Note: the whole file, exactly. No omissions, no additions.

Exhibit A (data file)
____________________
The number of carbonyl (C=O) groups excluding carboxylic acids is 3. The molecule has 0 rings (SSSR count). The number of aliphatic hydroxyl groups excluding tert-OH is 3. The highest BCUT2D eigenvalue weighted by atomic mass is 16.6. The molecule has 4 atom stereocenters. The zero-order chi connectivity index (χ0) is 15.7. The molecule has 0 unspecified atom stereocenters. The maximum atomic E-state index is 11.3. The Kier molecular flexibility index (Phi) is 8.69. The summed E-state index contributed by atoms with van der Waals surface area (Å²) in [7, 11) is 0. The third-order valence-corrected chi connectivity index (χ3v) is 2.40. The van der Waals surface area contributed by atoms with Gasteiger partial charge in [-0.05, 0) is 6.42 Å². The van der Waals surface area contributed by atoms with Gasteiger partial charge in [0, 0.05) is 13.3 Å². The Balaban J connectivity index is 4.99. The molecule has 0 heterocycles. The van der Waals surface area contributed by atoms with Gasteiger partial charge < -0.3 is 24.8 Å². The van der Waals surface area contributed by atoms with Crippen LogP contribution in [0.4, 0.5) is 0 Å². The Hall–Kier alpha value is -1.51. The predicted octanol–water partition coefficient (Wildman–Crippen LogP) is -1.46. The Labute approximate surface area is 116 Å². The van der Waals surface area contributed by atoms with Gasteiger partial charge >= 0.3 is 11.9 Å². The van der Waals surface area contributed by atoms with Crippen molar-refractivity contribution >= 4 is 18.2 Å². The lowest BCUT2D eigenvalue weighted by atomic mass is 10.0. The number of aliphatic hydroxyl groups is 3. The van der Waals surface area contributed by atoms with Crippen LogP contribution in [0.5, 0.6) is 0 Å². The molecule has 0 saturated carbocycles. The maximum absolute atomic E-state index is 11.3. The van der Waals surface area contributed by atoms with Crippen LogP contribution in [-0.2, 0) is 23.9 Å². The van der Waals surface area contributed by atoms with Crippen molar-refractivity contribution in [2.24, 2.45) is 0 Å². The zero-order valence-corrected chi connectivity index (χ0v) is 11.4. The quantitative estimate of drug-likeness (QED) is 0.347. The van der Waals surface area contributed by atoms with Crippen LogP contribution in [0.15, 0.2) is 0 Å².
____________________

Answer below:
The number of carbonyl (C=O) groups excluding carboxylic acids is 3. The molecule has 0 rings (SSSR count). The number of aliphatic hydroxyl groups excluding tert-OH is 3. The highest BCUT2D eigenvalue weighted by atomic mass is 16.6. The molecule has 4 atom stereocenters. The zero-order chi connectivity index (χ0) is 15.7. The molecule has 0 unspecified atom stereocenters. The maximum atomic E-state index is 11.3. The Kier molecular flexibility index (Phi) is 8.69. The summed E-state index contributed by atoms with van der Waals surface area (Å²) in [7, 11) is 0. The third-order valence-corrected chi connectivity index (χ3v) is 2.40. The van der Waals surface area contributed by atoms with Gasteiger partial charge in [-0.05, 0) is 6.42 Å². The van der Waals surface area contributed by atoms with Gasteiger partial charge in [0, 0.05) is 13.3 Å². The Balaban J connectivity index is 4.99. The molecule has 0 heterocycles. The van der Waals surface area contributed by atoms with Gasteiger partial charge < -0.3 is 24.8 Å². The van der Waals surface area contributed by atoms with Crippen LogP contribution in [0.4, 0.5) is 0 Å². The Hall–Kier alpha value is -1.51. The predicted octanol–water partition coefficient (Wildman–Crippen LogP) is -1.46. The Labute approximate surface area is 116 Å². The van der Waals surface area contributed by atoms with Gasteiger partial charge >= 0.3 is 11.9 Å². The van der Waals surface area contributed by atoms with Crippen molar-refractivity contribution >= 4 is 18.2 Å². The lowest BCUT2D eigenvalue weighted by atomic mass is 10.0. The number of aliphatic hydroxyl groups is 3. The van der Waals surface area contributed by atoms with Crippen LogP contribution in [0.5, 0.6) is 0 Å². The molecule has 0 saturated carbocycles. The maximum absolute atomic E-state index is 11.3. The van der Waals surface area contributed by atoms with Crippen LogP contribution in [-0.2, 0) is 23.9 Å². The van der Waals surface area contributed by atoms with Crippen molar-refractivity contribution in [2.24, 2.45) is 0 Å². The zero-order valence-corrected chi connectivity index (χ0v) is 11.4. The quantitative estimate of drug-likeness (QED) is 0.347. The van der Waals surface area contributed by atoms with Crippen LogP contribution in [0.15, 0.2) is 0 Å².